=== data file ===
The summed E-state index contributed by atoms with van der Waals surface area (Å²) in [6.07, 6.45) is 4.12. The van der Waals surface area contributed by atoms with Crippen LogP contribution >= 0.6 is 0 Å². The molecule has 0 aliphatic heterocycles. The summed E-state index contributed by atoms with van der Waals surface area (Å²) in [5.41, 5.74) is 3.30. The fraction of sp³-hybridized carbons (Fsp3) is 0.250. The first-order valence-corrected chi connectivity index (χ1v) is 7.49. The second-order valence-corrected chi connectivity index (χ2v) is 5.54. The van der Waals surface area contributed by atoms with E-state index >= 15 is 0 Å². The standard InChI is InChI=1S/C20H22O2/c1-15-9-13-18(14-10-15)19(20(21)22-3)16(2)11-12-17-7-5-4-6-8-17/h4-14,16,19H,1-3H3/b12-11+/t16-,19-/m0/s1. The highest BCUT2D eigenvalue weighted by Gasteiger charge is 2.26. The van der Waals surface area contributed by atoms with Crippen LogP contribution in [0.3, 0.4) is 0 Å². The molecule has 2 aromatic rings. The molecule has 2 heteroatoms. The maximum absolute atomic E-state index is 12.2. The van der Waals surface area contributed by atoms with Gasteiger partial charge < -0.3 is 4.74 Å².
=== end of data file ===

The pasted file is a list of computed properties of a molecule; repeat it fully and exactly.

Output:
The summed E-state index contributed by atoms with van der Waals surface area (Å²) in [6.07, 6.45) is 4.12. The van der Waals surface area contributed by atoms with Crippen LogP contribution >= 0.6 is 0 Å². The molecule has 0 aliphatic heterocycles. The summed E-state index contributed by atoms with van der Waals surface area (Å²) in [5.41, 5.74) is 3.30. The fraction of sp³-hybridized carbons (Fsp3) is 0.250. The first-order valence-corrected chi connectivity index (χ1v) is 7.49. The second-order valence-corrected chi connectivity index (χ2v) is 5.54. The van der Waals surface area contributed by atoms with E-state index >= 15 is 0 Å². The standard InChI is InChI=1S/C20H22O2/c1-15-9-13-18(14-10-15)19(20(21)22-3)16(2)11-12-17-7-5-4-6-8-17/h4-14,16,19H,1-3H3/b12-11+/t16-,19-/m0/s1. The highest BCUT2D eigenvalue weighted by Gasteiger charge is 2.26. The van der Waals surface area contributed by atoms with Crippen LogP contribution in [0.3, 0.4) is 0 Å². The molecule has 2 aromatic rings. The molecule has 2 heteroatoms. The maximum absolute atomic E-state index is 12.2. The van der Waals surface area contributed by atoms with Gasteiger partial charge < -0.3 is 4.74 Å².